Red Cross strikers win new contract

conn story

FARMINGTON, Conn. - Just days after striking workers at Red Cross received a solidarity boost on their picket line with union sisters and brothers from around the state at a Rally for Justice, they won a tentative agreement on a new collective bargaining agreement.

The 225 members  of AFSCME Local 3145, who represent blood collection workers at the Connecticut Blood Services Region of the American Red Cross, launched an unfair labor practice strike on November 3, after negotiating for nearly three years without a contract.  

The strike lasted nearly two weeks.  Members will vote shortly on the contract which the negotiation team recommends for approval.

Surrounded by signs "Obey the Law," "Safety First," and  "People before Profits," Peggy Buchanan, president of the Hartford Central Labor Council, AFL-CIO, gave unqualified support to the Red Cross workers at the rally.    The rally swelled the daily picket line at Red Cross headquarters at 209 Farmington Avenue.

Local 3145 members work on blood drives and make sure the blood supply is safe and sound. 

On August 29 an administrative law judge ruled that the Connecticut Blood Services Region broke the law by engaging in unfair labor practices.  Union members say the company is still trying to eliminate their right to bargain over health care, along with many other punishing proposals.

"I'm not our here just to protect my benefits.  I'm here with my family for respect," said Local 3145's Tashonda Thompson, a Red Cross phlebotomist.  "We're the front line of the Red Cross.  Without us, there's no blood for them to make their profits from."

In addition to Connecticut, National Labor Relations Board rulings were recently issued against Red Cross in Michigan, and hearings on violations are underway in New York and Pennsylvania

Across the country, Red Cross Blood workers are fighting for safe staffing levels to protect blood donors and the blood supply.  They have established a Facebook page "Keep Blood Drives Safe"

For 18 years, the American Red Cross has been under a federal consent decree to improve its blood safety practices. Since 2003, the Food and Drug Administration has fined Red Cross $37 million for compliance violations frequently linked to issues such as staffing, training, and workloads. For years, Red Cross workers have been saying that they believe safety errors on the job are linked to working conditions, including understaffing, inadequate training, and workload.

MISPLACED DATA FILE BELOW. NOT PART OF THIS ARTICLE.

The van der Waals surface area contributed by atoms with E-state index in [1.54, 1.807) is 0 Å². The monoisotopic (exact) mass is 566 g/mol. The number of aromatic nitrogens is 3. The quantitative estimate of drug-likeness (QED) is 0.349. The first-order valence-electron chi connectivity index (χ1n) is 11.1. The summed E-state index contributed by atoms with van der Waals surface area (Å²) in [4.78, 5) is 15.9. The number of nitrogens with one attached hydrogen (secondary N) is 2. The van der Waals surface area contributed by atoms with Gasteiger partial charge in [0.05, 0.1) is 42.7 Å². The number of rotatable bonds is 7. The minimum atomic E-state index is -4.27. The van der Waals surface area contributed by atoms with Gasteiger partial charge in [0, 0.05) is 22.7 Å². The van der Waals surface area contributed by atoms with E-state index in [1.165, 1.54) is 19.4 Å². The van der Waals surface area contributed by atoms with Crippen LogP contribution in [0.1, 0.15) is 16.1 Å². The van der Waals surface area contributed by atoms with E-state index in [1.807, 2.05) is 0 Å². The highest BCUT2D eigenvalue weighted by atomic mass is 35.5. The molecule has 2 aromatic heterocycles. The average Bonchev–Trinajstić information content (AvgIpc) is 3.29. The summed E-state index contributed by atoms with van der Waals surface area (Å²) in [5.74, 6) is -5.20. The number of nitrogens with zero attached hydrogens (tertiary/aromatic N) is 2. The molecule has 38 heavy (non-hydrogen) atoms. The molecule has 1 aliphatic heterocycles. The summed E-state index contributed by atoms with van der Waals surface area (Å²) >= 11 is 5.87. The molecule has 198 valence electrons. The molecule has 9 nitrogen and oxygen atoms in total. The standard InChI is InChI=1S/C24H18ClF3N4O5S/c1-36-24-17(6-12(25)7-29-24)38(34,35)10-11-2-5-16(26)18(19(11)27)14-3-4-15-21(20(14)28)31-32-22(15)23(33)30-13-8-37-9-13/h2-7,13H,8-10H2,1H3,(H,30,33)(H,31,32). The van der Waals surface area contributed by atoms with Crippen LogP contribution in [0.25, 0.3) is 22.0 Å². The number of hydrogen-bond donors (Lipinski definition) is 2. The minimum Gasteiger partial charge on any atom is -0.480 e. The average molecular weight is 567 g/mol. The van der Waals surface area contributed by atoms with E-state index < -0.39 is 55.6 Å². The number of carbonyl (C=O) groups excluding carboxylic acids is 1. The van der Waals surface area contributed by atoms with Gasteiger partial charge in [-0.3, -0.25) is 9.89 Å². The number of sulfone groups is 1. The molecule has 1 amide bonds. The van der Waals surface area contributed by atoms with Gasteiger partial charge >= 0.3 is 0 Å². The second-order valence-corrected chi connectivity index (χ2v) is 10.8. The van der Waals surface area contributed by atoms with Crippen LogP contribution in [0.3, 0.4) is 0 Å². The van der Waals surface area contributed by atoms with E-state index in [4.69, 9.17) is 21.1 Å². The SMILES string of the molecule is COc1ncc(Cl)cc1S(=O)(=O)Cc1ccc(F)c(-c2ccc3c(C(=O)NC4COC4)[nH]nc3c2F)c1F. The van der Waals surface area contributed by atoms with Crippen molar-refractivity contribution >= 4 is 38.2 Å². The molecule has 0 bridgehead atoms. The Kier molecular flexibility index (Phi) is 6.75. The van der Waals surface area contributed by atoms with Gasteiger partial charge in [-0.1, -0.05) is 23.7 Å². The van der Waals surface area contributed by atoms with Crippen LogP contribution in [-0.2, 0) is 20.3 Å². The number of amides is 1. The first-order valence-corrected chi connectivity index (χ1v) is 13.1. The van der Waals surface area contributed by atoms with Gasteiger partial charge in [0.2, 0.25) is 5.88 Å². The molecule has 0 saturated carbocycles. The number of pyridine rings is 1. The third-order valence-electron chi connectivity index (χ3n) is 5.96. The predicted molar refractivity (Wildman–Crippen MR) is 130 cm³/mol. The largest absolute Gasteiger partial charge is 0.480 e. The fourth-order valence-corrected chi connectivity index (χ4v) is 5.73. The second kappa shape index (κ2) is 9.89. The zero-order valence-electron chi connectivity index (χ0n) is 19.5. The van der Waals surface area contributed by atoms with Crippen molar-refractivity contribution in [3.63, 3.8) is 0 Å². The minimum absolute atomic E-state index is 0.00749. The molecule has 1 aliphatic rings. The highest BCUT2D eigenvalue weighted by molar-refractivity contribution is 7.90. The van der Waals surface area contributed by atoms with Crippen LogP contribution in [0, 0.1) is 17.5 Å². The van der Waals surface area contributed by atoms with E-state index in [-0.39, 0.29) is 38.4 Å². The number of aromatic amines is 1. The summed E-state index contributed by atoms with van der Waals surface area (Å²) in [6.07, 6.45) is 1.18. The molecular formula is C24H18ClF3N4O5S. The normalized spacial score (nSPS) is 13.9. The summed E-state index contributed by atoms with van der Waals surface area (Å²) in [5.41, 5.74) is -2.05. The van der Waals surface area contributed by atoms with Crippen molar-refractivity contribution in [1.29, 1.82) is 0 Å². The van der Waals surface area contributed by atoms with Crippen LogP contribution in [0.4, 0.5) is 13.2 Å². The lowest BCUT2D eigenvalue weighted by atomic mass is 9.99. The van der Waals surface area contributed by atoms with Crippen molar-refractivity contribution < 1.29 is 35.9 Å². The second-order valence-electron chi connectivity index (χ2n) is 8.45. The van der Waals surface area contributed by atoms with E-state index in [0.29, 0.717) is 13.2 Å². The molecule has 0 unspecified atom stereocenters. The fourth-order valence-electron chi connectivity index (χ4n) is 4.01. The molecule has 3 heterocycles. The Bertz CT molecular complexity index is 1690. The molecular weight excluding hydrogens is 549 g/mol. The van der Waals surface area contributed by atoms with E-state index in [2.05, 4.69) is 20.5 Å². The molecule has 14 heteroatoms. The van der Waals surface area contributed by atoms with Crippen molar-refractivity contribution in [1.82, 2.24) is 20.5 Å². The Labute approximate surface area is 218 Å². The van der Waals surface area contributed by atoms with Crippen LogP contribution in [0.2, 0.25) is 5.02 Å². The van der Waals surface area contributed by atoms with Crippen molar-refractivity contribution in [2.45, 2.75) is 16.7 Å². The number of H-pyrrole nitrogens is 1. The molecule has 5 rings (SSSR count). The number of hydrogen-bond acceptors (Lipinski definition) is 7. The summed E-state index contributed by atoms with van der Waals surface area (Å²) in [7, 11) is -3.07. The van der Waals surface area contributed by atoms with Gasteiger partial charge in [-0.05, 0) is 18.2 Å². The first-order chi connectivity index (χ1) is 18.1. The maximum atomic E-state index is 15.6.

Last month, an 18 page report was issued, "Labor Relations at the American Red Cross and its Impact on employee and Donor Safety," commissioned by Jobs with Justice and the National Workers' Rights Board, detailing numerous practices that have a negative effect on workers at Red Cross in 13 states

An important issue to workers in Connecticut was the cut back of the presence of nurses and trained medical personnel at blood drives.  Christine Holschlag, a phlebotomist and member of the union negotiating team says she has watched the number of RN's and LPN's shrink from 30 to 12, and the number of supervisors increase.from 4 to 20 since she began working at Red Cross in 2006.  "This creates a serious safety issue," she says.  The Connecticut settlement is expected to strengthen sisters and brothers around the country working for Red Cross and demanding respect.

Photo: Hartford Central Labor Council President Peggy Buchanan, center, gives unqualified support to the Red Cross workers and facilitated the rally. Tom Connolly/PW

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  • This is an excellent article showing the need for better health care in the healthy climate of increased unionization and safety for the health of the general public and workers, especially health care workers.
    Progressive, union regulated policies, which come out of much discussion, information sharing, and democratic decision making in ONE community, are essential.
    Federal, state and local execution of policies, before, during and after inclusion of the cared for patient community, especially the working poor, the unemployed and underemployed supply the greatest reservoir into which we can dip to improve health, labor, and safety in our communities.
    The health and safety of the least, the poor, who probably embody more than one fifth of the population everywhere in the U. S., growing rapidly to two fifths, is of primary concern, because as poverty grows, availability of healthy blood stunts.
    Union organization, activism and a peak in membership are necessary to protect health and democracy in health care (including public health organizations-with the federal government leading), transportation, communication and industry in general, as this article, capsulates the current powerful, progressive, winning, political narrative.

    Posted by E.E.W. Clay, 11/17/2011 12:42pm (3 years ago)

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